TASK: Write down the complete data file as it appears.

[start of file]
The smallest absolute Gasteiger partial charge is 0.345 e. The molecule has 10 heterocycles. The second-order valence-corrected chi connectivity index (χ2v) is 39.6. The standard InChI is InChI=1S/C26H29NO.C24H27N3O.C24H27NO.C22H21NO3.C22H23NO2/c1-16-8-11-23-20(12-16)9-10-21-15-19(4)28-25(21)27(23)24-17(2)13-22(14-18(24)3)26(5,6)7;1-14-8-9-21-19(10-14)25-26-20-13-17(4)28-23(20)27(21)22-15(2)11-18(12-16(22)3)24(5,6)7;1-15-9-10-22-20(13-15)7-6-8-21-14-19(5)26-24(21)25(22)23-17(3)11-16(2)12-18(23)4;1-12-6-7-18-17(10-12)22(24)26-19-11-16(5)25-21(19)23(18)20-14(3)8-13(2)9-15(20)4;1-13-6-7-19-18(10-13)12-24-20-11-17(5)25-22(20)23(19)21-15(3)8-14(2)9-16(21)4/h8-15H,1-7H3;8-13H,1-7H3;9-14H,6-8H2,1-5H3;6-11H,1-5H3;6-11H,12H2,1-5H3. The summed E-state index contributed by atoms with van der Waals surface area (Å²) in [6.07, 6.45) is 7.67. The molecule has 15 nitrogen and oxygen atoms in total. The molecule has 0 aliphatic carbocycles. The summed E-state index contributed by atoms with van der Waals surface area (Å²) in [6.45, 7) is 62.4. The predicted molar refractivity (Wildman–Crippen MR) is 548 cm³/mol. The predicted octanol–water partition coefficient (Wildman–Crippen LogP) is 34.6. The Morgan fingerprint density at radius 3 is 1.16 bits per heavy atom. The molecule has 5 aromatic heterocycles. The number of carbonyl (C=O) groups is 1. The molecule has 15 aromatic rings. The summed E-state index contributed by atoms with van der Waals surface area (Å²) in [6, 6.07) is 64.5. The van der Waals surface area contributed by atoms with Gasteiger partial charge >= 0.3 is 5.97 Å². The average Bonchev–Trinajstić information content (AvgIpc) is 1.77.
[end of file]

The smallest absolute Gasteiger partial charge is 0.345 e. The molecule has 10 heterocycles. The second-order valence-corrected chi connectivity index (χ2v) is 39.6. The standard InChI is InChI=1S/C26H29NO.C24H27N3O.C24H27NO.C22H21NO3.C22H23NO2/c1-16-8-11-23-20(12-16)9-10-21-15-19(4)28-25(21)27(23)24-17(2)13-22(14-18(24)3)26(5,6)7;1-14-8-9-21-19(10-14)25-26-20-13-17(4)28-23(20)27(21)22-15(2)11-18(12-16(22)3)24(5,6)7;1-15-9-10-22-20(13-15)7-6-8-21-14-19(5)26-24(21)25(22)23-17(3)11-16(2)12-18(23)4;1-12-6-7-18-17(10-12)22(24)26-19-11-16(5)25-21(19)23(18)20-14(3)8-13(2)9-15(20)4;1-13-6-7-19-18(10-13)12-24-20-11-17(5)25-22(20)23(19)21-15(3)8-14(2)9-16(21)4/h8-15H,1-7H3;8-13H,1-7H3;9-14H,6-8H2,1-5H3;6-11H,1-5H3;6-11H,12H2,1-5H3. The summed E-state index contributed by atoms with van der Waals surface area (Å²) in [6.07, 6.45) is 7.67. The molecule has 15 nitrogen and oxygen atoms in total. The molecule has 0 aliphatic carbocycles. The summed E-state index contributed by atoms with van der Waals surface area (Å²) in [6.45, 7) is 62.4. The predicted molar refractivity (Wildman–Crippen MR) is 548 cm³/mol. The predicted octanol–water partition coefficient (Wildman–Crippen LogP) is 34.6. The Morgan fingerprint density at radius 3 is 1.16 bits per heavy atom. The molecule has 5 aromatic heterocycles. The number of carbonyl (C=O) groups is 1. The molecule has 15 aromatic rings. The summed E-state index contributed by atoms with van der Waals surface area (Å²) in [6, 6.07) is 64.5. The van der Waals surface area contributed by atoms with Gasteiger partial charge >= 0.3 is 5.97 Å². The average Bonchev–Trinajstić information content (AvgIpc) is 1.77.